Linton Corner is a handy pub stop on the fruitful Number 5 bus route south of Maidstone down to Sandhurst, and what a drag it was at rush hour on my penultimate day of mid and north Kent ticking.
And at Linton Corner itself, it was like Piccadilly Circus. Schoolkids, dirty old men and posh Mumsie ladies with buggies are all taking their chances crossing the road onto the B2163. I cross alongside a chubby schoolboy, using him as a shield to cushion me against any oncoming traffic.
My next tick may well be listed under 'Linton' but in truth it is closer to Boughton Monchelsea , which was fine cos I had a tick to do there as well.
Off down an obscure country lane, the pub, or should I say, brewery tap came into view. Of course, they deliberately scared me to death because the first word I see is 'CLOSED'. I mean, you can understand my brief moment of panic can't you?
The man at 'Kashmir Kitchen' gives me an lazy expectant nod, a bit like a lion trying to scratch his neck on a cactus, and I enter the bright but lacking in atmosphere Armoury, Linton (2407 / 3971) home of Musket brewery (who love saying stuff like 'must get a Musket'). I'd enjoyed a dark beer by them in Maidstone's Flower Pot the previous day. Hops hang everywhere, the seating is high and flimsy, the ale comes from the barrel, and the staff smile in a way which is both warm but nervous. I go for a standard bitter today, and safe to say I'm not really loving it. The place isn't deserted by any means, but despite the grey chilly air, most people have chosen to sit outside, which in retrospect, I think may've been more enjoyable. One man comes inside to ask if they do dog biscuits, of course they do, but I never saw any signs of a dog on my way in or out. Maybe he was just peckish? Although a trio of staff inject a bit of life into proceedings by chuckling over a word puzzle towards the end of my 27 minute stay, it hasn't been the most memorable experience.
Still in the GBG? - Yes, local breweries in awkward locations are well supported by CAMRA, even if they brew swill from a shed out back (not that I'm saying Musket do, but some definitely do!)
Back up on the main road, I continue my walk away from Linton Corner towards Boughton Monchelsea. Of course, the pub had to be situated at the very far end of the sprawling village but despite my desperate need for a wee, I kept the camera fairly steady.
Cock Inn, Boughton Monchelsea (2408 / 3972) was one for the pub lovers, even a Kentish one who is sick of Shepherd Neame (which seems to be the case with 90% of Kent folk I speak to). It had a low beamed ceiling, a plentiful carpet, a fruit machine, horse brasses, pillars, loos signposted 'Cockerals' (sic) and 'Hens'. Everyone was jaunty and old school, which matched the surroundings. A new Shep Neame called Summer Storm IPA promised much, but delivered little. As as the jolliest chap had a heartfelt chat with the guv'nor about Sciatica, before downing his pint in five minutes and hobbling off at quite a pace, I hit a wall - not literally, though it was dark enough. A better ticker than me would've got himself back to Linton Corner, back on the number 5, and hopped off at 'Cross-At-Hand' and walked up to the Lord Raglan, but knowing I had a tough seven tick day with a BRAPA debutant, I erred on the side of caution, went outside, rang for a taxi back to Maidstone, and opted for a quiet night back in my Shittingbourne lodgings.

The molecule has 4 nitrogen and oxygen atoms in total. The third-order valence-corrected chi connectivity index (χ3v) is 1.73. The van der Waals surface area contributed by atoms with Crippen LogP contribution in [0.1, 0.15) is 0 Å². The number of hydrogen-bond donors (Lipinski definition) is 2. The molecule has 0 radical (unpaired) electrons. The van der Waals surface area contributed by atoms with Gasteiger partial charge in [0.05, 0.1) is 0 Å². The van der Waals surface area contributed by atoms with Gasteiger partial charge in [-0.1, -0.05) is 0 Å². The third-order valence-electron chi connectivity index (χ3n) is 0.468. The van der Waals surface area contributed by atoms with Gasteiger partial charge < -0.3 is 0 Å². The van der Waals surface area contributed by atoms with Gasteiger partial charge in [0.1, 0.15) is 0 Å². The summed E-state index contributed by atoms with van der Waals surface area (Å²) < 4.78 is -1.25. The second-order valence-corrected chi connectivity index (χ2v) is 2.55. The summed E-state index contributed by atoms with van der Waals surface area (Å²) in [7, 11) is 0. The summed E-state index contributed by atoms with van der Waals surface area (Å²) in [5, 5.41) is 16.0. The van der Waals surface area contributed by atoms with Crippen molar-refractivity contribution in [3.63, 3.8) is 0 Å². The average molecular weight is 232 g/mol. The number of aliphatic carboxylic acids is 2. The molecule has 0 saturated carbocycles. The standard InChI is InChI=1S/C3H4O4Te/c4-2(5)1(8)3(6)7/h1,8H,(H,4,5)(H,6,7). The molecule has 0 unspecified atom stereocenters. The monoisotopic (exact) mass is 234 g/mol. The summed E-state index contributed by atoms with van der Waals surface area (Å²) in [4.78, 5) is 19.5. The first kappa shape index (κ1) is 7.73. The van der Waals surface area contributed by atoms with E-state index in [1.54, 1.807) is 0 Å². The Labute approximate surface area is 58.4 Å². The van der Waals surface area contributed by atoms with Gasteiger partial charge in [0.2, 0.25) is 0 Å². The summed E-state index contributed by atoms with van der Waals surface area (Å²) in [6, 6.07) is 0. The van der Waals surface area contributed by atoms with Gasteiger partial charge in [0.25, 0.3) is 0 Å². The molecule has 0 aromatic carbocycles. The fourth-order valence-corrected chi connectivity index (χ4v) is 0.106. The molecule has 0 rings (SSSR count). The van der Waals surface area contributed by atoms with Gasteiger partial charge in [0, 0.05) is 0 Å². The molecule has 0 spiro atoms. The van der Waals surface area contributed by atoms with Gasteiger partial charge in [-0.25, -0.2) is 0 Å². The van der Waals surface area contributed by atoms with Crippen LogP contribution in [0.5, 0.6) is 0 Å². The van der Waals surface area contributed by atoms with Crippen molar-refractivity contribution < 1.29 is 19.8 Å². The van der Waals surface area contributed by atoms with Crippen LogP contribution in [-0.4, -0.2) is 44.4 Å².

Still in the GBG? - No! Bit sad about that, but the ale never got above average and the local CAMS probably don't need much excuse to ditch an SN pub.
Fast forward 16 hours and I meet our new hero, Richard Pitcher, at Rainham station. He had volunteered to drive me around a few pubs before he gets himself to Derbyshire mid afternoon. So I'm glad we had a rare but remote 11 o'clocker to get us off to the best start possible - Richard had rung ahead to check hours because he is more sensible than me.
Recent CAMRA award winner, Three Tuns, Lower Halstow (2409 / 3973) has been refurbished in a dining sorta way, but the pub is warm, the barmaid is welcoming, and a pint of mild is exactly what you to start a long 7 or 8 pint day - ESB not included because I've drunk so many, I'm immune to its alcohol content by now. Being called 'Lilac Time' I thought it might have a pinkish tinge, but it was boringly black. A random pile of logs did nothing, a dartboard looked more like a nod to the past rather than something that'd get much usage amidst the old couples with their faces in troughs of cockles, mussels and alive, alive oh's. The carpet helped, it was weirdly undulating and lumpy, like they might've buried the pub sausage dog underneath by mistake. Richard highlights the battered GBG like a season pro, the mild slips down superbly, and it is time for pub two, which I'll tell you about tomorrow.
Still in GBG? Yes, and that's what I like about hearing you're off to a CAMRA pub of the year, 99.9% nailed on inclusion next year/this year.
Join me same time tomorrow, for the penultimate part of Kenty is Plenty, then we'll get stuck into Gwenty is Plenty, which I might finish by Christmas!